I finished my project yesterday evening. It has some personal meaning which I will explain, but first the project:
The technical details. I painted the background fabric with watercolor. I wanted a rainbow of color to contrast with the instrument’s black. I stitched the instrument next. I used silver beads and metallic threads for details. I made swirls with glass seed beads and made the border and the music with silver and gold metallic threads. There is a lot of shine and glitter. You pretty much see none of that in the photo.
Now about why I picked the clarinet for my project. I took up clarinet when I was 9. I knew right away when I saw it that it was the instrument for me. I played on until the end of high school. I gave it up my last year to take AP classes for college. I thought that was it for me. I was “good” enough, but no star, and I never thought of myself as especially musical.
Now back to the present, some 20 years later. Some members of Mr Floss Box’s family play instruments and sing (guitars mostly). Anyways, Mr Floss Box’s father in particular, heard I used to play and thought I should get an instrument and play with them. I just said maybe. Then one day in January we were at a flea market in town and I saw an old clarinet. I couldn’t believe no one had already picked it up (flea markets are mega-popular here!), so I grabbed it and checked the price after. It was cheap, so it came home. It’s a bit old and needs refurbishing, but the clarinet is definitely playable. I found a bunch of free music online, and now I practice everyday. It’s opened a new world for me.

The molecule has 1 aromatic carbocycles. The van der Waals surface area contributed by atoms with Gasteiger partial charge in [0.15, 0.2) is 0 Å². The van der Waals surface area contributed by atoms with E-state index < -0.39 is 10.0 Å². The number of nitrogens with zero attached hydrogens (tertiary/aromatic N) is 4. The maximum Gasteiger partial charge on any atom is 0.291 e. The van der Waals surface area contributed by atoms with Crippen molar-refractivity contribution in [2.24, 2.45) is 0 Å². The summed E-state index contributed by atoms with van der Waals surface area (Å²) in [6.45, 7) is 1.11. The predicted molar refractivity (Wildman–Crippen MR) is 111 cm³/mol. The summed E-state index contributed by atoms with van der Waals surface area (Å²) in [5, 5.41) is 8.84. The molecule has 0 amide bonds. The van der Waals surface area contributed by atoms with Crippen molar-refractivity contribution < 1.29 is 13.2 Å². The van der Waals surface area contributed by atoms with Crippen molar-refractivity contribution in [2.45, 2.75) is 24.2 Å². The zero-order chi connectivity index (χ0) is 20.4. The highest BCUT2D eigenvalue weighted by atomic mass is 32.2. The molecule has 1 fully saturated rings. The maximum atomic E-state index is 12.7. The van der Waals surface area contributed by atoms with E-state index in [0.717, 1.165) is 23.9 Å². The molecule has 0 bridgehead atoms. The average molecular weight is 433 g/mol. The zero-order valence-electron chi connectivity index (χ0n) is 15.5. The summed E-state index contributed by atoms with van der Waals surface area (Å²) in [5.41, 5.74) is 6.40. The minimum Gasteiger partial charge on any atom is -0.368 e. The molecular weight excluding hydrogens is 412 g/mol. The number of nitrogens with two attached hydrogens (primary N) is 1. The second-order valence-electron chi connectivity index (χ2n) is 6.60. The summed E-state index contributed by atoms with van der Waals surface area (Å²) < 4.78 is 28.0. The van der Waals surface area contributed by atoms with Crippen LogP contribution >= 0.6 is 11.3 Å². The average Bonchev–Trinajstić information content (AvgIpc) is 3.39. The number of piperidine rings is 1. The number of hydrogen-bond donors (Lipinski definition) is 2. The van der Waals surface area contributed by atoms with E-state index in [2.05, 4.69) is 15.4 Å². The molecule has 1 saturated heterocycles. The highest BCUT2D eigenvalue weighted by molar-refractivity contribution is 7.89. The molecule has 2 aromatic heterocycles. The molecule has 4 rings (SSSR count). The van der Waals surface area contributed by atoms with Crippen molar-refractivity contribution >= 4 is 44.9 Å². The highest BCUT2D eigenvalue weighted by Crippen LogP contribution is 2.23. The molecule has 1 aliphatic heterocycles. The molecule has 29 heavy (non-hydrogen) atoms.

Music and making music is special. It is fabulous for the brain. So much is going on all at once, motor and sensory neurons are firing, the fine motor coordination from complicated movements, listening to the sound, reading the notes and anticipating what is ahead, keeping tempo. I do believe this is superior to brain games, and you have the potential to make something beautiful.
I’ve learned in the years not to give up so easily just because something is “hard”. It’s a useful lesson for everyone. I believe we are all capable of much more than we think we are if we just are willing to believe in ourselves and not give up when it feels difficult. (It’s making our way through the difficulty that makes us grow) So, when I come to hard areas in the music, I practice the fingering over and over, gradually it comes. Day by day, I improve. And most importantly, I enjoy the music.